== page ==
[ pur-kuh-leen ]
/ ˌpɜr kəˈlin /
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a fine, lightweight cotton fabric, usually finished with a gloss and dyed in one color, used especially for linings.



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“Was” is used for the indicative past tense of “to be,” and “were” is only used for the subjunctive past tense.

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Origin of percaline

From French, dating back to 1855–60; see origin at percale, -ine2
Dictionary.com Unabridged Based on the Random House Unabridged Dictionary, © Random House, Inc. 2021

Example sentences from the Web for percaline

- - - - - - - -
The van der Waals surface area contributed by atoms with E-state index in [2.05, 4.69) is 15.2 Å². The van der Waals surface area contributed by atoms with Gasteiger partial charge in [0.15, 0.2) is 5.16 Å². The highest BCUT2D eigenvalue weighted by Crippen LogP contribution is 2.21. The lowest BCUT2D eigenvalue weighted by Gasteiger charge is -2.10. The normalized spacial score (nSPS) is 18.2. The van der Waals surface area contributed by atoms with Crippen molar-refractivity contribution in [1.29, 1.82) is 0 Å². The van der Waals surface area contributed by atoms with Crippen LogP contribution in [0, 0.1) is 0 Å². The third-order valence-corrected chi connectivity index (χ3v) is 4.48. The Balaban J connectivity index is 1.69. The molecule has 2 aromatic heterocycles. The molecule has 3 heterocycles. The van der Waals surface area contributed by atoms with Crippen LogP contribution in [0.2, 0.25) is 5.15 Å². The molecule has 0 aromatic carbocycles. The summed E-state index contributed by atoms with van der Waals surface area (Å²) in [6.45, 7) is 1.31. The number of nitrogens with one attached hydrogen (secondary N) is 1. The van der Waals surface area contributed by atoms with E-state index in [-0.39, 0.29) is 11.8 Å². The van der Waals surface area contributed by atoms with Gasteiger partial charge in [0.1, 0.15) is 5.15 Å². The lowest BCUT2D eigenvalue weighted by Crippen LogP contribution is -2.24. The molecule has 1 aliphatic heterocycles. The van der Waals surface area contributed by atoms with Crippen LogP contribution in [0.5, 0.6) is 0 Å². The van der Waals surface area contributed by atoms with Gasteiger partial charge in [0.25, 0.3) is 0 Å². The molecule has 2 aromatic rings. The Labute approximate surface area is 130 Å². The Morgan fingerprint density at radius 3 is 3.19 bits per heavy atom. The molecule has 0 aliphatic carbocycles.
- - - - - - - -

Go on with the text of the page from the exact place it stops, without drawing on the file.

• Percaline is used chiefly for feminine wearing apparel, principally for linings, petticoats, etc.

    Textiles|William H. Dooley
  • You needn't tease me about that, for you know as well as anything that I meant percaline.

    Cricket at the Seashore|Elizabeth Westyn Timlow
  • Cover the outside with green percaline and finish the top with sprigs of holly and a bow of red and green ribbon.

    Bright Ideas for Entertaining|Mrs. Herbert B. Linscott
  • The frame was covered with a kind of cloth called “percaline.”

    The Scientific American Boy|A. Russell (Alexander Russell) Bond

British Dictionary definitions for percaline

/ (ˈpɜːkəˌliːn, -lɪn) /


a fine light cotton fabric, used esp for linings

Word Origin for percaline

C19: from French; see percale
Collins English Dictionary - Complete & Unabridged 2012 Digital Edition © William Collins Sons & Co. Ltd. 1979, 1986 © HarperCollins Publishers 1998, 2000, 2003, 2005, 2006, 2007, 2009, 2012